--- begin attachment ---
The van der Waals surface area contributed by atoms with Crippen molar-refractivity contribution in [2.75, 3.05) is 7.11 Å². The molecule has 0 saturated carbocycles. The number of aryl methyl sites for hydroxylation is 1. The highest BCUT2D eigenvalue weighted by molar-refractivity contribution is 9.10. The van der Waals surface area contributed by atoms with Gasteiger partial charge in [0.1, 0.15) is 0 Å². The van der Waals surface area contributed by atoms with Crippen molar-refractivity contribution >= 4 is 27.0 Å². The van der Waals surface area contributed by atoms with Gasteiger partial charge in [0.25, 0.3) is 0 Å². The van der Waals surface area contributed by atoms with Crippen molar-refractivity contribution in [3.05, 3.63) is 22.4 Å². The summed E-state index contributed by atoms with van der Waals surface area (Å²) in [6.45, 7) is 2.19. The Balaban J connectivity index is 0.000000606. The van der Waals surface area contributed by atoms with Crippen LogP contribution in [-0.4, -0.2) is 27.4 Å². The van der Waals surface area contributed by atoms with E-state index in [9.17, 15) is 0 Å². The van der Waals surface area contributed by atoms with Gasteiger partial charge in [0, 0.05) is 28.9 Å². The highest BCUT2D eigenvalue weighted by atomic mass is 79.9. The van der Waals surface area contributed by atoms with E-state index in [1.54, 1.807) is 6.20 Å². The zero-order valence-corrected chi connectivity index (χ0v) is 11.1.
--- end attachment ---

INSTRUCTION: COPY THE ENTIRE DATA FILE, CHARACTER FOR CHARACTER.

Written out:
The van der Waals surface area contributed by atoms with Crippen molar-refractivity contribution in [2.75, 3.05) is 7.11 Å². The molecule has 0 saturated carbocycles. The number of aryl methyl sites for hydroxylation is 1. The highest BCUT2D eigenvalue weighted by molar-refractivity contribution is 9.10. The van der Waals surface area contributed by atoms with Gasteiger partial charge in [0.1, 0.15) is 0 Å². The van der Waals surface area contributed by atoms with Crippen molar-refractivity contribution >= 4 is 27.0 Å². The van der Waals surface area contributed by atoms with Gasteiger partial charge in [0.25, 0.3) is 0 Å². The van der Waals surface area contributed by atoms with Crippen molar-refractivity contribution in [3.05, 3.63) is 22.4 Å². The summed E-state index contributed by atoms with van der Waals surface area (Å²) in [6.45, 7) is 2.19. The Balaban J connectivity index is 0.000000606. The van der Waals surface area contributed by atoms with Crippen LogP contribution in [-0.4, -0.2) is 27.4 Å². The van der Waals surface area contributed by atoms with E-state index in [9.17, 15) is 0 Å². The van der Waals surface area contributed by atoms with Gasteiger partial charge in [0, 0.05) is 28.9 Å². The highest BCUT2D eigenvalue weighted by atomic mass is 79.9. The van der Waals surface area contributed by atoms with E-state index in [1.54, 1.807) is 6.20 Å². The zero-order valence-corrected chi connectivity index (χ0v) is 11.1.